Tim Lovejoy: Jose Mourinho Insisted Chelsea Players do the Crossbar Challenge

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Which players do you admire most?

I really like players who actually look like they’re enjoying the game. The ones who approach a match with that same enthusiasm we all had as kids, when we dreamed of playing football professionally because it seemed like the greatest job imaginable. The two players I’ve seen close up who most embody that spirit are Jimmy Bullard and Paul Gascoigne. You can easily believe they would have played for no money at all.

Who was the best Soccer AM guest?

The time that it changed for us was when we got Robbie Fowler. After that, we were OK with football’s big guns – our calls got returned a lot faster. Mind you, some managers still wouldn’t let their players on because they had that attitude of, “No one is allowed to say anything, in case they say the wrong thing.” Sir Alex Ferguson and Gérard Houllier both put a veto on us. It was a breath of fresh air when José Mourinho arrived. He insisted that the Chelsea players do the crossbar challenge – he knew how to get the media on his side.

What was your favourite section of the show?

Showboat. When we started it 20-odd years ago, it was a boxing term, not something associated with football, and at first we struggled to find three clips a week. A few of the managers weren’t happy with their players being seen doing skills. Their attitude was: “We’re here to win a match, not have fun, so don’t show my players being fancy.” We’ve come a long way since then.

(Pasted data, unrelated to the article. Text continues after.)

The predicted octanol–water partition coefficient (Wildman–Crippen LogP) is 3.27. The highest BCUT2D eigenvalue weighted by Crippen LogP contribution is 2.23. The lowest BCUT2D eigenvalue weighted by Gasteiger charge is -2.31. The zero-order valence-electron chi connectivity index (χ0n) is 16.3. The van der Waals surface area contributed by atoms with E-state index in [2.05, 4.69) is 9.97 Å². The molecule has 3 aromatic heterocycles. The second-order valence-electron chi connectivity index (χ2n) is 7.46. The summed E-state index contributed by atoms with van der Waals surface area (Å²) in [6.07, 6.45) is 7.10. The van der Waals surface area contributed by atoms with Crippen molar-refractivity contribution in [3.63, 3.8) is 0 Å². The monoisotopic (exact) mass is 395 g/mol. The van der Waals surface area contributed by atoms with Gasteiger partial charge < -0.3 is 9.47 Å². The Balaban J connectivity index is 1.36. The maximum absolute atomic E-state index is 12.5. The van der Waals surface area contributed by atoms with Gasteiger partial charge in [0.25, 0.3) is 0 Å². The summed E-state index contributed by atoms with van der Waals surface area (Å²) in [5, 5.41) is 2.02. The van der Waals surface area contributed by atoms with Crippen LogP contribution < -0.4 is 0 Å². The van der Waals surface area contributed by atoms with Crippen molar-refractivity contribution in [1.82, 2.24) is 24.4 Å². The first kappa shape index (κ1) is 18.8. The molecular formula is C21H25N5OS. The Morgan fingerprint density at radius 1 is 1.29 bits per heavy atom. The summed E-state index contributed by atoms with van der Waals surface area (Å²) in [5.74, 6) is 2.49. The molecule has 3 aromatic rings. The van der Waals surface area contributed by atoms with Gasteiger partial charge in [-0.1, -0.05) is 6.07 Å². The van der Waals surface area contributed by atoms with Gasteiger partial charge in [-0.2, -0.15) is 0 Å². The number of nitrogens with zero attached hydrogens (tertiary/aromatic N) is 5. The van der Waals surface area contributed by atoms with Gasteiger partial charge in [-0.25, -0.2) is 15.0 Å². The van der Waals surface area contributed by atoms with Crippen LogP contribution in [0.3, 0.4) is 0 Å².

Who are you looking forward to seeing this season?

This season is all about the managers. Chelsea have Conte, who looked brilliant and passionate for Italy. Manchester City have Pep Guardiola, with his amazing record of success. Jürgen Klopp, what a huge impact he’s had on Liverpool, he’s so charismatic. Then there’s Wenger, Pochettino… And José has won the league everywhere he’s gone. I have no idea who’s going to win, but I know it’s going to be great!

What about the players?

Zlatan Ibrahimovic. I remember when he got sent off against Chelsea in a European tie, and I was one of the few Chelsea fans who was gutted, because I wanted to see him play. Mind you, his pre-match warm-up routine was like watching a Sunday league player. He just walked around lazily and every now and then had a potshot.

Who is your favourite pundit?

I’m quite impressed by Danny Murphy at the moment, he talks a lot of sense. Gary Neville was a revelation because he understood what the fans thought, as well as the players and managers. But if you listen to some of Gary Lineker’s podcasts, his insights are excellent. He doesn’t really put his opinions across on Match Of The Day because he’s the cuddly front man, but he knows his stuff.

What’s your favourite ground to watch a match in?

I was lucky enough to go the Milan derby many years ago, and the atmosphere in the San Siro, with the flags and the flares, was incredible. And I remember that they were selling lattes and paninis, at a time when in England you could only get a lukewarm Bovril and a mushy pie. Over here, I used to love going to Brentford with my mates for a midweek game, where you could just turn up, buy a ticket, and stand together as a group on the terraces.

What was the best thing about Euro 2016?

The Icelandic fans were the real winners. A ridiculous amount of the nation were there and their chant-clap routine was excellent. It’ll probably get stolen, like the Poznan, and turn up in the Premiership.

Who can save the England team?

We have good selection of players, we just need to find a coach who makes them believe. Chelsea had been under-achievers for years, but José convinced the team that they would win the league, then he convinced the media and the fans, and you could feel that belief grow around the club. Similarly with Sir Alex – the last United team that won the Premiership wasn’t the best we’ve seen, but he had the strength of character to make them think they could win.

Tim presents Sunday Brunch on Channel 4 on Sunday mornings.